The Wildlife Partnership works with a range of different clients throughout Scotland from large public and private sector projects to small residential development sites - including re-roofing and extension projects and small scale renewable projects. Each bat survey will therefore be specific to a site and the costs will vary accordingly. However, The Wildlife Partnership is committed to using our expertise in bat ecology to minimise the number of surveys required and as such minimise costs. Too often a lack of experience or planning results in a suite of unnecessary and expensive bat surveys. With appropriate planning a single visit is often sufficient to provide the necessary information to submit to planning. Dr. Barry Nicholls, our licensed bat consultant, has a wealth of experience in both research and consultancy including the publication of numerous scientific papers exploring the foraging and roosting ecology of UK bat species. This level of expertise ensures highly efficient survey techniques and therefore minimal survey time. The Wildlife Partnership will provide a quotation for a bat survey that is both efficient and cost effective to the site specifics. Reports are typically produced within one week of the initial survey however should you have a specific date for submission with a planning application we will do our utmost to accommodate this.
There are currently 18 resident species of bat in the UK. All bat species are protected under UK and European legislation, including the Wildlife and Countryside Act 1981 (as amended), the Countryside and Rights of Way Act 2000 and the Conservation (Natural habitats &c.) Regulations 1994 (as amended). Together, this legislation makes it illegal to:
The presence of protected species, such as bats, is now a 'material consideration' when considering a planning application. Therefore it is advisable to consider the presence of bats at an early stage in the development process, preferably at the pre-acquisition or site selection stage, and definitely at the pre-planning application stage.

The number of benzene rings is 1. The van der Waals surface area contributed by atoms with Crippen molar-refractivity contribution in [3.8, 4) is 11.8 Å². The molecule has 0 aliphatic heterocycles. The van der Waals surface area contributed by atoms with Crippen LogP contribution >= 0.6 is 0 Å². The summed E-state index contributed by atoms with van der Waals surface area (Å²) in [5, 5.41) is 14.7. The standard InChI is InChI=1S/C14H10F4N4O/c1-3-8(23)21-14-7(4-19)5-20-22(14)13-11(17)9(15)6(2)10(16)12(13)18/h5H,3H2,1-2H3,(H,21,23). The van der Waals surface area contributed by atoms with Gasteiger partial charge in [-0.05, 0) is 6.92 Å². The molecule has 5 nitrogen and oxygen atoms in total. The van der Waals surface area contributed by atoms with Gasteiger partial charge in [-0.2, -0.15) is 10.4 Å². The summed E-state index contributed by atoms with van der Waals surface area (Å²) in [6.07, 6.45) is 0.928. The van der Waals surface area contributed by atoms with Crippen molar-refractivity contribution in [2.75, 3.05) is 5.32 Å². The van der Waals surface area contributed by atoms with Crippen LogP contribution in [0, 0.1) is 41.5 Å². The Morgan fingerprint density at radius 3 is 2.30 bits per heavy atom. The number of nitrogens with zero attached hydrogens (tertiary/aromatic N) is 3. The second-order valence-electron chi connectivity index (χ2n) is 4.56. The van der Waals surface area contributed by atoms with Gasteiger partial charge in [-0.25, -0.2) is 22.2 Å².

A bat roost is defined in the legislation as "any structure or place which a bat uses for shelter or protection". Roosts are protected whether or not bats are present at the time. If a development activity is likely to result in the disturbance or killing of a bat, damage to its habitat or any of the other activities listed above, then a licence from Scottish Natural Heritage will usually be required.
Typically we will carry out an initial building inspection to identify the likelihood of bats being present. This is a thorough assessment and a report at this stage may well be sufficient to submit for planning if there is considered to be no risk to bats. If required, further investigative work can be undertaken including dusk emergence and dawn swarming surveys to identify species and assess roost status. Activity surveys can also identify important commuting and foraging areas. However, The Wildlife Partnership is committed to providing an efficient and cost effective service based on our in depth understanding of UK bat species. Typical examples include listed buildings, Forth Valley Hospitals and Water of Leith.
The legal protection of bat roosts applies even if bats are not present at the time of development. Therefore if a roost is to be disturbed then it will be necessary to apply for a European Protected Species (EPS) licence issued by the relevant competent authority (i.e. Scottish Natural Heritage). The Wildlife Partnership has extensive experience of acting as the named ecologist on licence applications. The licence application will be accompanied by a comprehensive method statement detailing the actions to be carried out under the licence. Typically, mitigation will involve timing works to avoid the active bat season, roost exclusion, and the provision of alternative roosting habitat such as bat boxes.